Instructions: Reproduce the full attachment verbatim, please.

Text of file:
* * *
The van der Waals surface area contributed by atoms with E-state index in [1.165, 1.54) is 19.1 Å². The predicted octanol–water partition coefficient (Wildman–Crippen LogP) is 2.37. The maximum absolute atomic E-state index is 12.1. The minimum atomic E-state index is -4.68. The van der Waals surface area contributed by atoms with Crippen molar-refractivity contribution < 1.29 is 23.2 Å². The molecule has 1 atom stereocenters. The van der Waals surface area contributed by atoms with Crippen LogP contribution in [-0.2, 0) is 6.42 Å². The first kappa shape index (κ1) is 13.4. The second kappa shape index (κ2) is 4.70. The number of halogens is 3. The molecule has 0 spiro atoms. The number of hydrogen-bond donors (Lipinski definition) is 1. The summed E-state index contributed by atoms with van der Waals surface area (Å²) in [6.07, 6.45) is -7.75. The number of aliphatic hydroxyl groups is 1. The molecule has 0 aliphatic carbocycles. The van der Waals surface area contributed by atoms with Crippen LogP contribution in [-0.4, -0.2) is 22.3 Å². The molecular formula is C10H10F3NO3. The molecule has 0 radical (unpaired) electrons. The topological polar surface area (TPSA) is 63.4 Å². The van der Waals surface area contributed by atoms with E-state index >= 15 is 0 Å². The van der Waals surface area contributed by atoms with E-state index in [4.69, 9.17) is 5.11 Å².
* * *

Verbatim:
The van der Waals surface area contributed by atoms with E-state index in [1.165, 1.54) is 19.1 Å². The predicted octanol–water partition coefficient (Wildman–Crippen LogP) is 2.37. The maximum absolute atomic E-state index is 12.1. The minimum atomic E-state index is -4.68. The van der Waals surface area contributed by atoms with Crippen molar-refractivity contribution < 1.29 is 23.2 Å². The molecule has 1 atom stereocenters. The van der Waals surface area contributed by atoms with Crippen LogP contribution in [-0.2, 0) is 6.42 Å². The first kappa shape index (κ1) is 13.4. The second kappa shape index (κ2) is 4.70. The number of halogens is 3. The molecule has 0 spiro atoms. The number of hydrogen-bond donors (Lipinski definition) is 1. The summed E-state index contributed by atoms with van der Waals surface area (Å²) in [6.07, 6.45) is -7.75. The number of aliphatic hydroxyl groups is 1. The molecule has 0 aliphatic carbocycles. The van der Waals surface area contributed by atoms with Crippen LogP contribution in [-0.4, -0.2) is 22.3 Å². The molecular formula is C10H10F3NO3. The molecule has 0 radical (unpaired) electrons. The topological polar surface area (TPSA) is 63.4 Å². The van der Waals surface area contributed by atoms with E-state index >= 15 is 0 Å². The van der Waals surface area contributed by atoms with E-state index in [4.69, 9.17) is 5.11 Å².